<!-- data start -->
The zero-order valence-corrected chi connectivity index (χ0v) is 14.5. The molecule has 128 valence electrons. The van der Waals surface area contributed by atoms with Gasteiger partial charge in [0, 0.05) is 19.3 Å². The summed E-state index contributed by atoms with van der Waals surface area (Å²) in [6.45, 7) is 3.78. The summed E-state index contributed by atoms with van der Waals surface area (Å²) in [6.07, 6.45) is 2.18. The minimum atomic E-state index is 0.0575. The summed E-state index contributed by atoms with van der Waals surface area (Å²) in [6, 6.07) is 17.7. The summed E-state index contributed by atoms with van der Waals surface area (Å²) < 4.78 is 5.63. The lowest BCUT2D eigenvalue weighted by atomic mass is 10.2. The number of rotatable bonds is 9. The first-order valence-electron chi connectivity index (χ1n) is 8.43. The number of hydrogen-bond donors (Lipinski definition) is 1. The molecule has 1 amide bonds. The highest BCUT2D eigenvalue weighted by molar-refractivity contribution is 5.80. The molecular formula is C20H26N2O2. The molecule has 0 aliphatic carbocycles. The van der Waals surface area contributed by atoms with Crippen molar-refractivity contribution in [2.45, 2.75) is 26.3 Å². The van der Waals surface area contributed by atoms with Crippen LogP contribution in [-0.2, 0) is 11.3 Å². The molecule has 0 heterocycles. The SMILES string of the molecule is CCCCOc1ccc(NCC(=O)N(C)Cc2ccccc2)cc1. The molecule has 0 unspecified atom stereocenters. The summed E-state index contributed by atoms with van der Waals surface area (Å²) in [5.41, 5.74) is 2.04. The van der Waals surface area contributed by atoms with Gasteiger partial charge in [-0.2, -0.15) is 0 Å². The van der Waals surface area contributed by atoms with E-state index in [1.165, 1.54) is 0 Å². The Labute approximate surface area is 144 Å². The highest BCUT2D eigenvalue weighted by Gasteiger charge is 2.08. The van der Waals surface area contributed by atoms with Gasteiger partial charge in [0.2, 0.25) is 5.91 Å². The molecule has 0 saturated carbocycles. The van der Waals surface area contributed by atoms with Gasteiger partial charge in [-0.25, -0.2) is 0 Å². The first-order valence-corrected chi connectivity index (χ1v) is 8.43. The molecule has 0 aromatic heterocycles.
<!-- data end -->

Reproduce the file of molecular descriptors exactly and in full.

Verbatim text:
The zero-order valence-corrected chi connectivity index (χ0v) is 14.5. The molecule has 128 valence electrons. The van der Waals surface area contributed by atoms with Gasteiger partial charge in [0, 0.05) is 19.3 Å². The summed E-state index contributed by atoms with van der Waals surface area (Å²) in [6.45, 7) is 3.78. The summed E-state index contributed by atoms with van der Waals surface area (Å²) in [6.07, 6.45) is 2.18. The minimum atomic E-state index is 0.0575. The summed E-state index contributed by atoms with van der Waals surface area (Å²) in [6, 6.07) is 17.7. The summed E-state index contributed by atoms with van der Waals surface area (Å²) < 4.78 is 5.63. The lowest BCUT2D eigenvalue weighted by atomic mass is 10.2. The number of rotatable bonds is 9. The first-order valence-electron chi connectivity index (χ1n) is 8.43. The number of hydrogen-bond donors (Lipinski definition) is 1. The molecule has 1 amide bonds. The highest BCUT2D eigenvalue weighted by molar-refractivity contribution is 5.80. The molecular formula is C20H26N2O2. The molecule has 0 aliphatic carbocycles. The van der Waals surface area contributed by atoms with Crippen molar-refractivity contribution in [2.45, 2.75) is 26.3 Å². The van der Waals surface area contributed by atoms with Crippen LogP contribution in [-0.2, 0) is 11.3 Å². The molecule has 0 heterocycles. The SMILES string of the molecule is CCCCOc1ccc(NCC(=O)N(C)Cc2ccccc2)cc1. The molecule has 0 unspecified atom stereocenters. The summed E-state index contributed by atoms with van der Waals surface area (Å²) in [5.41, 5.74) is 2.04. The van der Waals surface area contributed by atoms with Gasteiger partial charge in [-0.2, -0.15) is 0 Å². The van der Waals surface area contributed by atoms with E-state index in [1.165, 1.54) is 0 Å². The Labute approximate surface area is 144 Å². The highest BCUT2D eigenvalue weighted by Gasteiger charge is 2.08. The van der Waals surface area contributed by atoms with Gasteiger partial charge in [0.2, 0.25) is 5.91 Å². The molecule has 0 saturated carbocycles. The van der Waals surface area contributed by atoms with Gasteiger partial charge in [-0.25, -0.2) is 0 Å². The first-order valence-corrected chi connectivity index (χ1v) is 8.43. The molecule has 0 aromatic heterocycles.